You also have to be technically adept, ideally at something that will pay your bills later on. The cool nerd is cool because s/he is a producer and a consumer in the mainstream market. S/he is the Übernerd.
The old style nerd, who might have been intelligent but had no social or economic traction, still exists. But s/he is now socially invisible or an accepted figure of fun: the Unternerd. Think of the collector, the cat lady, the basement dweller. They are more marginalized now than they were when they were just nerds.
I agree with some of it. On the issue of public schools, I’ve made my opinion known before. Nevertheless, I agree with Joe that Graham goes overboard in that direction. Public schools have some great teachers, some lousy teachers, and a whole lot of mediocre teachers. They were not designed as holding pens, though they’ve certainly degenerated into holding pens in many places.
I do think Graham is right about about two things. First of all, the relationship between teenagers and adults has changed a lot over the last century or so. There used to be a lot more crossover between the two groups, whereas now we’ve built a separate world for teenagers.
The second point is closely related to that. Teenagers in a big, public high school don’t get much of a sense of life on the outside, and often don’t know that there are places that are vastly different than big, public high schools. As Graham says, that can contribute seriously to unhappiness and depression. (He’s also right that there’s nothing natural or innate about teenage moodiness.)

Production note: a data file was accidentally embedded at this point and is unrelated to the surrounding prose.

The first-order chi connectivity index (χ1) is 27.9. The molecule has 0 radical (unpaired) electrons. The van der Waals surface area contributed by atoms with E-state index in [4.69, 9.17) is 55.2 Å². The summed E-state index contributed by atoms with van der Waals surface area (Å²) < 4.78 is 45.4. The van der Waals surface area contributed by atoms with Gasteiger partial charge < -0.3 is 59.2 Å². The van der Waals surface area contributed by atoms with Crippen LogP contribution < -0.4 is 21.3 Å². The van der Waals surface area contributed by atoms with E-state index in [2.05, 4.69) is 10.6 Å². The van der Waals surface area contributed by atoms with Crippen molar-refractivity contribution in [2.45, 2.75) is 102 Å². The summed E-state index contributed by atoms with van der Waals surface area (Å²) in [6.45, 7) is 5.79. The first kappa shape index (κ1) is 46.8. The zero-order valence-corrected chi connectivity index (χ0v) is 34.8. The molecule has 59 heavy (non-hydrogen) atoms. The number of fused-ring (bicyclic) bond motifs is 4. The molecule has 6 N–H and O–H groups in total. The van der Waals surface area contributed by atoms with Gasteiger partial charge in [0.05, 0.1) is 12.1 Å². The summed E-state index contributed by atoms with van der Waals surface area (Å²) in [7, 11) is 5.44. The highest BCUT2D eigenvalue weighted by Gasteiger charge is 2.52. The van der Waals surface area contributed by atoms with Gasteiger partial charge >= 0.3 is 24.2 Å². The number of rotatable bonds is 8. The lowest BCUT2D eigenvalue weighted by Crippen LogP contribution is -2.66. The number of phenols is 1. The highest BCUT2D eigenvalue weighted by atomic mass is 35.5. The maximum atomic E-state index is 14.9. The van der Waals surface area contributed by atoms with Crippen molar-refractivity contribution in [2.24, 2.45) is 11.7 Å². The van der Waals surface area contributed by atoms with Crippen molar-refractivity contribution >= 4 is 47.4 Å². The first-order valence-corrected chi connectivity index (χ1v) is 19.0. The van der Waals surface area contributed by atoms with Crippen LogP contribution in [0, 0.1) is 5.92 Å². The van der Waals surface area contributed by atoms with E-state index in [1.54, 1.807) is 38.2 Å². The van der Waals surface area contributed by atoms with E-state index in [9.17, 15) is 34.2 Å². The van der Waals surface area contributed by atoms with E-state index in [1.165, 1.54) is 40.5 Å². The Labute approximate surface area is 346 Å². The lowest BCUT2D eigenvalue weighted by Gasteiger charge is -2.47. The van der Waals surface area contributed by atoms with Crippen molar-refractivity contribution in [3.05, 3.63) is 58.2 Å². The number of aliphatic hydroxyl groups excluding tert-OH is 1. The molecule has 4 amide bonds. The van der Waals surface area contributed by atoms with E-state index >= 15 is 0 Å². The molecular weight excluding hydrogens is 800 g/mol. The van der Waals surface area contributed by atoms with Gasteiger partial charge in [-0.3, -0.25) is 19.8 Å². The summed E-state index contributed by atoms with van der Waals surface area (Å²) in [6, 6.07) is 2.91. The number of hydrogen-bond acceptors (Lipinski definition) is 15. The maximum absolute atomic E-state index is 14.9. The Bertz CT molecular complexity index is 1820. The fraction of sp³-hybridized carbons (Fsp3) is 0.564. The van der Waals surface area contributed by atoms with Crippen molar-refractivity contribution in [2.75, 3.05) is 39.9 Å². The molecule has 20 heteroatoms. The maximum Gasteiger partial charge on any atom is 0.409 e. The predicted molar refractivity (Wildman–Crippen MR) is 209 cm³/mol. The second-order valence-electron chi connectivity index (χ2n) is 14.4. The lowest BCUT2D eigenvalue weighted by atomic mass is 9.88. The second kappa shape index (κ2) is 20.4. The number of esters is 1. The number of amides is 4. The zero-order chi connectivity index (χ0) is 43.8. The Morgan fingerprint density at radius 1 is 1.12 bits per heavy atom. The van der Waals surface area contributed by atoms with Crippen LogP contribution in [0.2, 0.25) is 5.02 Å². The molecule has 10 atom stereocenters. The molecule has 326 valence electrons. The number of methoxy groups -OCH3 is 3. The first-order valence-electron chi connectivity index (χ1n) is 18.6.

As he mentions, these issues are much more common in the USA than in some other countries. In Germany, kids around age 11-12 are split into separate schools based on their aspirations. Those who plan on attending college attend Gymnasium (academic high school) while those who aren’t interested in higher education can enter vocational school. Also, the concept of apprenticeship still exists to some degree. That system allows some differentiation, while the American system traps everyone together. Some students simply don’t get any benefit from reading Ernest Hemingway or studying pre-calculus.